Sea of Shadows

Today we’re hosting a stop on Amy Maroney’s Blog Tour for her new book Sea of Shadows

Sea of Shadows

(Sea and Stone Chronicles, Book 2)

By Amy Maroney

Publication Date: 12th April 2022

396 Pages

1459. A gifted woman artist. A ruthless Scottish privateer. And an audacious plan that throws them together—with dangerous consequences.

No one on the Greek island of Rhodes suspects Anica is responsible for her Venetian father’s exquisite portraits, least of all her wealthy fiancé. But her father’s vision is failing, and with every passing day it’s more difficult to conceal the truth.

When their secret is discovered by a powerful knight of the Order of St. John, Anica must act quickly to salvage her father’s honor and her own future. Desperate, she enlists the help of a fierce Scottish privateer named Drummond. Together, they craft a daring plan to restore her father’s sight.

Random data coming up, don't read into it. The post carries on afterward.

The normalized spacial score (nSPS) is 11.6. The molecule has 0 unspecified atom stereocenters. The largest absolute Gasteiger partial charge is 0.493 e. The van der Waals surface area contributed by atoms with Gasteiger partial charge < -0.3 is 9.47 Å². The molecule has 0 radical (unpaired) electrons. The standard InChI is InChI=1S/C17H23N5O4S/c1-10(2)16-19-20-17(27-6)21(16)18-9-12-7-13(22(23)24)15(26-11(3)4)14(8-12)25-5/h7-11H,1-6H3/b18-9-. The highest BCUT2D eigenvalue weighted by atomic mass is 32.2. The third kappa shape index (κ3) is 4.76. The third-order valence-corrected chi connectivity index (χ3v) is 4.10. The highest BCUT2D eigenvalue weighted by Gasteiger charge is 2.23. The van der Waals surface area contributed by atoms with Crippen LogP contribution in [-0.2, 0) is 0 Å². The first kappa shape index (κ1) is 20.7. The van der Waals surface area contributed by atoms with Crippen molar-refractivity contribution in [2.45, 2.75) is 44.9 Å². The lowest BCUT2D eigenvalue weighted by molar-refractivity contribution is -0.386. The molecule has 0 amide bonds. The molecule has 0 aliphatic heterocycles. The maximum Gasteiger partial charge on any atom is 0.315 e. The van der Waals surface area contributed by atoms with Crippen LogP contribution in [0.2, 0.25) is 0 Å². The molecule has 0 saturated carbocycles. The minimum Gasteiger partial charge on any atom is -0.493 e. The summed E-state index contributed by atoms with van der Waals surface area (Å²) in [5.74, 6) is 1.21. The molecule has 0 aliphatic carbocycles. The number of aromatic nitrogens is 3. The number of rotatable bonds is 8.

There’s only one problem—she never imagined falling in love with her accomplice.

Before their plan can unfold, a shocking scandal involving the knights puts Anica’s entire family at risk. Her only hope is to turn to Drummond once again, defying her parents, her betrothed, even the Grand Master of the Knights himself. But can she survive the consequences?

With this captivating tale of passion, courage, and loyalty, Amy Maroney brings a lost, dazzling world to vivid life.

Sea of Shadows is Book 2 in a series of stand-alone historical novels packed with adventure and romance.

Buy links for Sea of Shadows

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Author Bio